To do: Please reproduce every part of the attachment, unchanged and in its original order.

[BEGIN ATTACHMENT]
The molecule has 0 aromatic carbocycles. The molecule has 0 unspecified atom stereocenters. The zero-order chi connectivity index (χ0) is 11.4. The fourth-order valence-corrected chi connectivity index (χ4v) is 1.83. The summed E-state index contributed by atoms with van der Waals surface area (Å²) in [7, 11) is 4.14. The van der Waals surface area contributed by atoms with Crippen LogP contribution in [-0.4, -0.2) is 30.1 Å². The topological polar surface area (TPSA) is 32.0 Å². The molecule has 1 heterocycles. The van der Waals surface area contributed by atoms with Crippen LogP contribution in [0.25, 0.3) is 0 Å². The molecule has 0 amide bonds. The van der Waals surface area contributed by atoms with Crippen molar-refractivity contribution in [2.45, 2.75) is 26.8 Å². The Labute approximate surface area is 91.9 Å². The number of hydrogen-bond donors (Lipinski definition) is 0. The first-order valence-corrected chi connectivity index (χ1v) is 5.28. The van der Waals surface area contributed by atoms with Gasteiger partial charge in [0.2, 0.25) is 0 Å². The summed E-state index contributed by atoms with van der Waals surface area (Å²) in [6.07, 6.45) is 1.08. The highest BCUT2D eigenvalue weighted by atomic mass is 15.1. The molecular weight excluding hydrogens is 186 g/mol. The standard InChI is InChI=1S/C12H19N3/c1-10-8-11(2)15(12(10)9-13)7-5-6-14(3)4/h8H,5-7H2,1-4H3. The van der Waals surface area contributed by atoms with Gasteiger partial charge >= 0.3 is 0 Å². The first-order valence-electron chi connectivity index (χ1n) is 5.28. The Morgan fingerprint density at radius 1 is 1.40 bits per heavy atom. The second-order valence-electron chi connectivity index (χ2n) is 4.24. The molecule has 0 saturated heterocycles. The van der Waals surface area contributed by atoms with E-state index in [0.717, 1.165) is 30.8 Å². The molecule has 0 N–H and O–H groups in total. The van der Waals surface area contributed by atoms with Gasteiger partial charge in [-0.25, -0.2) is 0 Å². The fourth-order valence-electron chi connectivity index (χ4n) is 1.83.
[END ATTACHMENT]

The molecule has 0 aromatic carbocycles. The molecule has 0 unspecified atom stereocenters. The zero-order chi connectivity index (χ0) is 11.4. The fourth-order valence-corrected chi connectivity index (χ4v) is 1.83. The summed E-state index contributed by atoms with van der Waals surface area (Å²) in [7, 11) is 4.14. The van der Waals surface area contributed by atoms with Crippen LogP contribution in [-0.4, -0.2) is 30.1 Å². The topological polar surface area (TPSA) is 32.0 Å². The molecule has 1 heterocycles. The van der Waals surface area contributed by atoms with Crippen LogP contribution in [0.25, 0.3) is 0 Å². The molecule has 0 amide bonds. The van der Waals surface area contributed by atoms with Crippen molar-refractivity contribution in [2.45, 2.75) is 26.8 Å². The Labute approximate surface area is 91.9 Å². The number of hydrogen-bond donors (Lipinski definition) is 0. The first-order valence-corrected chi connectivity index (χ1v) is 5.28. The van der Waals surface area contributed by atoms with Gasteiger partial charge in [0.2, 0.25) is 0 Å². The summed E-state index contributed by atoms with van der Waals surface area (Å²) in [6.07, 6.45) is 1.08. The highest BCUT2D eigenvalue weighted by atomic mass is 15.1. The molecular weight excluding hydrogens is 186 g/mol. The standard InChI is InChI=1S/C12H19N3/c1-10-8-11(2)15(12(10)9-13)7-5-6-14(3)4/h8H,5-7H2,1-4H3. The van der Waals surface area contributed by atoms with Gasteiger partial charge >= 0.3 is 0 Å². The first-order valence-electron chi connectivity index (χ1n) is 5.28. The Morgan fingerprint density at radius 1 is 1.40 bits per heavy atom. The second-order valence-electron chi connectivity index (χ2n) is 4.24. The molecule has 0 saturated heterocycles. The van der Waals surface area contributed by atoms with E-state index in [0.717, 1.165) is 30.8 Å². The molecule has 0 N–H and O–H groups in total. The van der Waals surface area contributed by atoms with Gasteiger partial charge in [-0.25, -0.2) is 0 Å². The fourth-order valence-electron chi connectivity index (χ4n) is 1.83.